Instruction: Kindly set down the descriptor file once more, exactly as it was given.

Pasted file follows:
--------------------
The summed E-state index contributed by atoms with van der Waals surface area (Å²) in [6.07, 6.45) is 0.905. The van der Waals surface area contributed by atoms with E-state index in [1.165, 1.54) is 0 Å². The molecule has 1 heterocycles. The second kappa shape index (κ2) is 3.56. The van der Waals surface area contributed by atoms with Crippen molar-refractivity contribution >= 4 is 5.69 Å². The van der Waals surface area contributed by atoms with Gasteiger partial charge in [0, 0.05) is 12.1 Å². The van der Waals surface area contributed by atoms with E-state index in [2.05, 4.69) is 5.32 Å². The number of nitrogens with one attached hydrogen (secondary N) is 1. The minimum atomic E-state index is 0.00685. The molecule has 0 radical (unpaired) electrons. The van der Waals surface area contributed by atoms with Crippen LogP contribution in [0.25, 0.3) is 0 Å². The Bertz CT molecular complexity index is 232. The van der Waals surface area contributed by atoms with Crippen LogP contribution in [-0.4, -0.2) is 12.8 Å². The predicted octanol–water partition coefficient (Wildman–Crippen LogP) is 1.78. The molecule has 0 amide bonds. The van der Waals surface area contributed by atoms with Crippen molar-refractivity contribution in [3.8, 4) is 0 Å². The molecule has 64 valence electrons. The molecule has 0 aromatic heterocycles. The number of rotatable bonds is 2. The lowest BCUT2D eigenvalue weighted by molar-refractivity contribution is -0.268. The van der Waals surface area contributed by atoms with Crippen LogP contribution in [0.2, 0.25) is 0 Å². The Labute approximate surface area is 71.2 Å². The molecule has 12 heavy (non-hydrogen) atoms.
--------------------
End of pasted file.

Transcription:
The summed E-state index contributed by atoms with van der Waals surface area (Å²) in [6.07, 6.45) is 0.905. The van der Waals surface area contributed by atoms with E-state index in [1.165, 1.54) is 0 Å². The molecule has 1 heterocycles. The second kappa shape index (κ2) is 3.56. The van der Waals surface area contributed by atoms with Crippen molar-refractivity contribution >= 4 is 5.69 Å². The van der Waals surface area contributed by atoms with Gasteiger partial charge in [0, 0.05) is 12.1 Å². The van der Waals surface area contributed by atoms with E-state index in [2.05, 4.69) is 5.32 Å². The number of nitrogens with one attached hydrogen (secondary N) is 1. The minimum atomic E-state index is 0.00685. The molecule has 0 radical (unpaired) electrons. The van der Waals surface area contributed by atoms with Crippen LogP contribution in [0.25, 0.3) is 0 Å². The Bertz CT molecular complexity index is 232. The van der Waals surface area contributed by atoms with Crippen LogP contribution in [-0.4, -0.2) is 12.8 Å². The predicted octanol–water partition coefficient (Wildman–Crippen LogP) is 1.78. The molecule has 0 amide bonds. The van der Waals surface area contributed by atoms with Crippen molar-refractivity contribution in [3.8, 4) is 0 Å². The molecule has 64 valence electrons. The molecule has 0 aromatic heterocycles. The number of rotatable bonds is 2. The lowest BCUT2D eigenvalue weighted by molar-refractivity contribution is -0.268. The van der Waals surface area contributed by atoms with Crippen LogP contribution in [0.2, 0.25) is 0 Å². The Labute approximate surface area is 71.2 Å². The molecule has 12 heavy (non-hydrogen) atoms.